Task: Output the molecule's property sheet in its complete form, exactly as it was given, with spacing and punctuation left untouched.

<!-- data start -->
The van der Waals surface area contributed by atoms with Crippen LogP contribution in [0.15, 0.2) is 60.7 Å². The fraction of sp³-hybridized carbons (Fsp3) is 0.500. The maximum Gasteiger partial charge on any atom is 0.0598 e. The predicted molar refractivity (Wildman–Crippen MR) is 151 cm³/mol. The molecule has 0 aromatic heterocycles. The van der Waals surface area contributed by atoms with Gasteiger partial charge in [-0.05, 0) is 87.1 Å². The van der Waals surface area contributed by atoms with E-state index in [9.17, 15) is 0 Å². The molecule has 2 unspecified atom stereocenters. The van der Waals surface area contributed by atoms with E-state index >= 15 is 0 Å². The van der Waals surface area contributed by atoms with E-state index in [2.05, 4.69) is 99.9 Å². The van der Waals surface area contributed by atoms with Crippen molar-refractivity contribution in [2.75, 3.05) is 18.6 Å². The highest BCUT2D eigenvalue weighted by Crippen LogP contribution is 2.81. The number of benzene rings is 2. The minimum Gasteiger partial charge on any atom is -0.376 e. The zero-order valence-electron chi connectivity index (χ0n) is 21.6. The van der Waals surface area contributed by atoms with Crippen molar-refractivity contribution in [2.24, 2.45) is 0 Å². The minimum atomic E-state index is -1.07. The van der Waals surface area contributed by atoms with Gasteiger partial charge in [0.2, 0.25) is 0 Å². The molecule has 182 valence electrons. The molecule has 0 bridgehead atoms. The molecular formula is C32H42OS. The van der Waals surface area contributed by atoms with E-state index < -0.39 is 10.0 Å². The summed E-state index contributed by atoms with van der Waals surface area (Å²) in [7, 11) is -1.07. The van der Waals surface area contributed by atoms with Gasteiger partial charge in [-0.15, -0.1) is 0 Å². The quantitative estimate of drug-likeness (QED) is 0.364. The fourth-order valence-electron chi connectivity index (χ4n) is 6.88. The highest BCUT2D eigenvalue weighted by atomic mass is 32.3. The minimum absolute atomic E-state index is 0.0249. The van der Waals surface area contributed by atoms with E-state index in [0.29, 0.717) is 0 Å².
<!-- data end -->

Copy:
The van der Waals surface area contributed by atoms with Crippen LogP contribution in [0.15, 0.2) is 60.7 Å². The fraction of sp³-hybridized carbons (Fsp3) is 0.500. The maximum Gasteiger partial charge on any atom is 0.0598 e. The predicted molar refractivity (Wildman–Crippen MR) is 151 cm³/mol. The molecule has 0 aromatic heterocycles. The van der Waals surface area contributed by atoms with Gasteiger partial charge in [-0.05, 0) is 87.1 Å². The van der Waals surface area contributed by atoms with E-state index in [9.17, 15) is 0 Å². The molecule has 2 unspecified atom stereocenters. The van der Waals surface area contributed by atoms with E-state index >= 15 is 0 Å². The van der Waals surface area contributed by atoms with E-state index in [2.05, 4.69) is 99.9 Å². The van der Waals surface area contributed by atoms with Crippen molar-refractivity contribution in [2.75, 3.05) is 18.6 Å². The highest BCUT2D eigenvalue weighted by Crippen LogP contribution is 2.81. The number of benzene rings is 2. The minimum Gasteiger partial charge on any atom is -0.376 e. The zero-order valence-electron chi connectivity index (χ0n) is 21.6. The van der Waals surface area contributed by atoms with Crippen molar-refractivity contribution in [2.24, 2.45) is 0 Å². The minimum atomic E-state index is -1.07. The van der Waals surface area contributed by atoms with Gasteiger partial charge in [0.2, 0.25) is 0 Å². The molecule has 182 valence electrons. The molecule has 0 bridgehead atoms. The molecular formula is C32H42OS. The van der Waals surface area contributed by atoms with E-state index < -0.39 is 10.0 Å². The summed E-state index contributed by atoms with van der Waals surface area (Å²) in [7, 11) is -1.07. The van der Waals surface area contributed by atoms with Gasteiger partial charge in [-0.15, -0.1) is 0 Å². The quantitative estimate of drug-likeness (QED) is 0.364. The fourth-order valence-electron chi connectivity index (χ4n) is 6.88. The highest BCUT2D eigenvalue weighted by atomic mass is 32.3. The minimum absolute atomic E-state index is 0.0249. The van der Waals surface area contributed by atoms with E-state index in [0.29, 0.717) is 0 Å².